Everyone knows that public restrooms are coated in germs – there’s a reason good places provide with protective sheets! However, there are much less obvious places that are infested with germs. Anything that is touched often but cleaned sparingly will invariably be coated in germs. When going out, be wary of such public places – and consider using wipes on these spots before putting them to use, as well as washing your hands after!
Libraries, museums, schools and other places often have public computers out and available so that patrons and visitors can check their e-mail, look up current events, or otherwise get quick answers without having to turn to staff. However, these places rarely, if ever, have time to clean these surfaces. While the use of germ-resistant plastics is increasing, such keyboards cost extra and don’t always work. Plus, keyboards are notoriously hard to clean due to all the nooks, crannies, and crevices surrounding the keys. All the more reason for you to rely on your own device!
This is obvious, and many people are already aware of it, but it bears repeating. Door handles are gross. There’s a reason that so many modern architects and builders are doing everything they can to get rid of them, replacing them with automatic doors, push-bars, or maze-style entrances. Not only does getting rid of a door improve traffic flow, but it also ensures that you don’t have everyone grabbing a filthy handle over and over again. Not that push bars are much better – if you have the option, use your elbow, shoulder, or just tap the handicap automatic open button with your knee on the way in.
When you think about it, this makes a lot of sense. Have you ever seen anyone clean a restaurant menu? Each one has, in all likelihood, been poured over thousands of times by thousands of pairs of hands, many of which were not washed before eating. Add to that the fact that menus often sit at a table when not in use, where food and drink are spilled on them, not to mention the occasional sneeze. All the more reason to decide what you want before you go out and call in advance.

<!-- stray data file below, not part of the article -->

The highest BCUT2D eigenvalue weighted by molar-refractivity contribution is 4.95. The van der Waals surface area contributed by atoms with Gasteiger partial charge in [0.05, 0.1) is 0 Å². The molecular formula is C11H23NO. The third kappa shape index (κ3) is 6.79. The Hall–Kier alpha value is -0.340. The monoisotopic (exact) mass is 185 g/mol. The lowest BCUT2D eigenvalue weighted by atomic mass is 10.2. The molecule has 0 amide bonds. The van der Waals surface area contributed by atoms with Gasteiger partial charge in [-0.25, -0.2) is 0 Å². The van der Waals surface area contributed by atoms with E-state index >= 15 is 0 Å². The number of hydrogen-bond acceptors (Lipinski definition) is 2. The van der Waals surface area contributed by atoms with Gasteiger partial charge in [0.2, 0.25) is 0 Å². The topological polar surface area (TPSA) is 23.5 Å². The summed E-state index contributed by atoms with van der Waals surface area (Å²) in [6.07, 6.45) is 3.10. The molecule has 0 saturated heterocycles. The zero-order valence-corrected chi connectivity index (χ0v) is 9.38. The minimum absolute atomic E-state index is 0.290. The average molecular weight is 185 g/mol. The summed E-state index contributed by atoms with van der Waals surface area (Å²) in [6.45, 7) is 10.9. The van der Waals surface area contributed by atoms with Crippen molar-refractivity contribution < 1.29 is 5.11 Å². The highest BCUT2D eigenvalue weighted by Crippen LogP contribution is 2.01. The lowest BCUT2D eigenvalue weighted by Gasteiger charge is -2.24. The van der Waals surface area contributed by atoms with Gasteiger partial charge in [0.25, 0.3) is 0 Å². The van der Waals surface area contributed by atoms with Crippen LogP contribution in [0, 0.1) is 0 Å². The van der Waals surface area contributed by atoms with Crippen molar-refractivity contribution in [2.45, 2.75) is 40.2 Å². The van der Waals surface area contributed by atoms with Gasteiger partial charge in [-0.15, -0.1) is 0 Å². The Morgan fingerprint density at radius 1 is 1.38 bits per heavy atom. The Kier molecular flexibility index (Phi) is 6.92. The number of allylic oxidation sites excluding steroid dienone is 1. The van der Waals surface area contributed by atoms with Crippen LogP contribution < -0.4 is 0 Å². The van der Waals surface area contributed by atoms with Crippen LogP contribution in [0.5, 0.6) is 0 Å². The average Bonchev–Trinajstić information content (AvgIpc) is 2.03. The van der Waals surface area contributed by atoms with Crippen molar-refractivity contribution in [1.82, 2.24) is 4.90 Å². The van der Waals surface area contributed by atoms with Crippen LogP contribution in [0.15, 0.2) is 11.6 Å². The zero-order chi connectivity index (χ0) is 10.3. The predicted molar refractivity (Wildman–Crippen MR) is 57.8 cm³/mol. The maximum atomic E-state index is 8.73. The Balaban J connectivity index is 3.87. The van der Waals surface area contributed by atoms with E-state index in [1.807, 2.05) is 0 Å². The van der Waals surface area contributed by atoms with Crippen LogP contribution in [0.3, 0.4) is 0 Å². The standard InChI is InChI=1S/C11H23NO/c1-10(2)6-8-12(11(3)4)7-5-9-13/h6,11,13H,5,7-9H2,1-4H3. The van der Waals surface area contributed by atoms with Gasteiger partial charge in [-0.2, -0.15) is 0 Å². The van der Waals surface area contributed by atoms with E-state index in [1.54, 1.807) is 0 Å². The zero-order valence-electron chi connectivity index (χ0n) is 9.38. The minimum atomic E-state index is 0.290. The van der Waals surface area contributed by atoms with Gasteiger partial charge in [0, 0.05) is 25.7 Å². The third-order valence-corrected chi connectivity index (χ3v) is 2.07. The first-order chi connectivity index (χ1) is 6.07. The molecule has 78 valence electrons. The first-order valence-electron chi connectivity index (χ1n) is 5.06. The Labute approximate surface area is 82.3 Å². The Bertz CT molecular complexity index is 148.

Again, the culprit is a surface that has regular human contact yet does not have any regular cleaning. PIN pads are rarely, if ever cleaned, and most are physically difficult to clean. Many can’t withstand contact with water, and even if they can, cleaning inside the guard that keeps one’s PIN from being stolen is difficult at best. Maybe CHIP cards aren’t so bad since the only part you need to touch is your own card!
The familiar “chlorine” smell of a public pool is, in fact, the smell of human excreta being broken down by the bleach placed in the pool. Despite this, many germs can survive for hours within the pool before they are destroyed by the chemicals, lasting even longer in poorly treated or overcrowded pools. As such, it’s a good idea to check up on your local pool’s cleaning policies, or just go there during off hours, when the chemicals have more time to work.
Again, this makes sense when you think about it. The lemon slices for your water, tea, or other beverage are cut in the morning, and then touched all day by waiters (not cook staff) who prepare your drinks. Waiters rarely have time to clean their hands, and spend a lot of time touching dirty menus, tables, patrons, washrags, plates, and other surfaces. All those germs then get to the lemons, which you may want to skip next time you get a water.
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